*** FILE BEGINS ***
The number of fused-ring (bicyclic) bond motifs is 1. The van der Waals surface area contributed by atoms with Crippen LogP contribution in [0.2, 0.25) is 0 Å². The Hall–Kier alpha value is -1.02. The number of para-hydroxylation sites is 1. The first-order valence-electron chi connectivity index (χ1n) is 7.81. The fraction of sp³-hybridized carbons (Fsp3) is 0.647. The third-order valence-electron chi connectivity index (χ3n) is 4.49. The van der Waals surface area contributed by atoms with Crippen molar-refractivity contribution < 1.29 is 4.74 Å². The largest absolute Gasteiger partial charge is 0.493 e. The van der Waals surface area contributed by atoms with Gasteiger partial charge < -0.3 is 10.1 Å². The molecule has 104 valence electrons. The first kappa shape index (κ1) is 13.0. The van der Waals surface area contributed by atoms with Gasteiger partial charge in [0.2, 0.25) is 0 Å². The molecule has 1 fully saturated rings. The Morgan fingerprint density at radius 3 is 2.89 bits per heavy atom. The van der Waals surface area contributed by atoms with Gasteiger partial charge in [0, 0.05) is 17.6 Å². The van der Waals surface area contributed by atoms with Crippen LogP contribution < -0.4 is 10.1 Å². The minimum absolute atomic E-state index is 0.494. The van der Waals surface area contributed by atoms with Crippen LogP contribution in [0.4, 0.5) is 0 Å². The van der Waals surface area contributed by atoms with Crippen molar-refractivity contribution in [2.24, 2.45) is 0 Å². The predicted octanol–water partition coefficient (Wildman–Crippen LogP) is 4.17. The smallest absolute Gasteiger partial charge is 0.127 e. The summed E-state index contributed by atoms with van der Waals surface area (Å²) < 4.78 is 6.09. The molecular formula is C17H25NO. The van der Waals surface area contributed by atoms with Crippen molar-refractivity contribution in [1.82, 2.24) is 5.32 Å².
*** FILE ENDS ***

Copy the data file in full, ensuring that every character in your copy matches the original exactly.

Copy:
The number of fused-ring (bicyclic) bond motifs is 1. The van der Waals surface area contributed by atoms with Crippen LogP contribution in [0.2, 0.25) is 0 Å². The Hall–Kier alpha value is -1.02. The number of para-hydroxylation sites is 1. The first-order valence-electron chi connectivity index (χ1n) is 7.81. The fraction of sp³-hybridized carbons (Fsp3) is 0.647. The third-order valence-electron chi connectivity index (χ3n) is 4.49. The van der Waals surface area contributed by atoms with Crippen molar-refractivity contribution < 1.29 is 4.74 Å². The largest absolute Gasteiger partial charge is 0.493 e. The van der Waals surface area contributed by atoms with Gasteiger partial charge < -0.3 is 10.1 Å². The molecule has 104 valence electrons. The first kappa shape index (κ1) is 13.0. The van der Waals surface area contributed by atoms with Gasteiger partial charge in [0.2, 0.25) is 0 Å². The molecule has 1 fully saturated rings. The Morgan fingerprint density at radius 3 is 2.89 bits per heavy atom. The van der Waals surface area contributed by atoms with Gasteiger partial charge in [0, 0.05) is 17.6 Å². The van der Waals surface area contributed by atoms with Crippen LogP contribution < -0.4 is 10.1 Å². The minimum absolute atomic E-state index is 0.494. The van der Waals surface area contributed by atoms with Crippen LogP contribution in [0.4, 0.5) is 0 Å². The van der Waals surface area contributed by atoms with Crippen molar-refractivity contribution in [2.24, 2.45) is 0 Å². The predicted octanol–water partition coefficient (Wildman–Crippen LogP) is 4.17. The smallest absolute Gasteiger partial charge is 0.127 e. The summed E-state index contributed by atoms with van der Waals surface area (Å²) < 4.78 is 6.09. The molecular formula is C17H25NO. The van der Waals surface area contributed by atoms with Crippen molar-refractivity contribution in [1.82, 2.24) is 5.32 Å².